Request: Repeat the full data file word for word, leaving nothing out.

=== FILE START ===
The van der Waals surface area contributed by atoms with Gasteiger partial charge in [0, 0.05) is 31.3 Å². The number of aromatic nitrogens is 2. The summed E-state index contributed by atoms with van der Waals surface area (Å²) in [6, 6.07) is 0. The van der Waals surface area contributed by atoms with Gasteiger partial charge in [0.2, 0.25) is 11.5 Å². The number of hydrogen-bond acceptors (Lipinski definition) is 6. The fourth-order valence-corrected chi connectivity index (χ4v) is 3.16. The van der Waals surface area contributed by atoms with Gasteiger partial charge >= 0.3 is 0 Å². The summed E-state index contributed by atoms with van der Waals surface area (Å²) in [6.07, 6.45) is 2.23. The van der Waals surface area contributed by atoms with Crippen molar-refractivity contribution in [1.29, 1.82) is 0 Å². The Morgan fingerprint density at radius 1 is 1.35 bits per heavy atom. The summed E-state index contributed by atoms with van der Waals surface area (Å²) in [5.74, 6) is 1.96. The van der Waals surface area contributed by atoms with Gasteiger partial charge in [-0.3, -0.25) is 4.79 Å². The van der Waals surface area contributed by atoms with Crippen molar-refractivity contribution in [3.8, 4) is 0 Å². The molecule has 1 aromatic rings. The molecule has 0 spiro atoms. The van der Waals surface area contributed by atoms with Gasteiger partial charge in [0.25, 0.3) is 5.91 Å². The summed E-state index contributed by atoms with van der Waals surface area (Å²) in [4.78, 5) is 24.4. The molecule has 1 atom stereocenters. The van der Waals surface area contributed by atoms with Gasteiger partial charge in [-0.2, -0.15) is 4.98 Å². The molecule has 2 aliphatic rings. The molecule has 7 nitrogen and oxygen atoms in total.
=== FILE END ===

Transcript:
The van der Waals surface area contributed by atoms with Gasteiger partial charge in [0, 0.05) is 31.3 Å². The number of aromatic nitrogens is 2. The summed E-state index contributed by atoms with van der Waals surface area (Å²) in [6, 6.07) is 0. The van der Waals surface area contributed by atoms with Gasteiger partial charge in [0.2, 0.25) is 11.5 Å². The number of hydrogen-bond acceptors (Lipinski definition) is 6. The fourth-order valence-corrected chi connectivity index (χ4v) is 3.16. The van der Waals surface area contributed by atoms with Gasteiger partial charge >= 0.3 is 0 Å². The summed E-state index contributed by atoms with van der Waals surface area (Å²) in [6.07, 6.45) is 2.23. The van der Waals surface area contributed by atoms with Crippen molar-refractivity contribution in [1.29, 1.82) is 0 Å². The Morgan fingerprint density at radius 1 is 1.35 bits per heavy atom. The summed E-state index contributed by atoms with van der Waals surface area (Å²) in [5.74, 6) is 1.96. The van der Waals surface area contributed by atoms with Gasteiger partial charge in [-0.3, -0.25) is 4.79 Å². The van der Waals surface area contributed by atoms with Crippen molar-refractivity contribution in [3.8, 4) is 0 Å². The molecule has 1 aromatic rings. The molecule has 0 spiro atoms. The van der Waals surface area contributed by atoms with Gasteiger partial charge in [0.25, 0.3) is 5.91 Å². The summed E-state index contributed by atoms with van der Waals surface area (Å²) in [4.78, 5) is 24.4. The molecule has 1 atom stereocenters. The van der Waals surface area contributed by atoms with Gasteiger partial charge in [-0.2, -0.15) is 4.98 Å². The molecule has 2 aliphatic rings. The molecule has 7 nitrogen and oxygen atoms in total.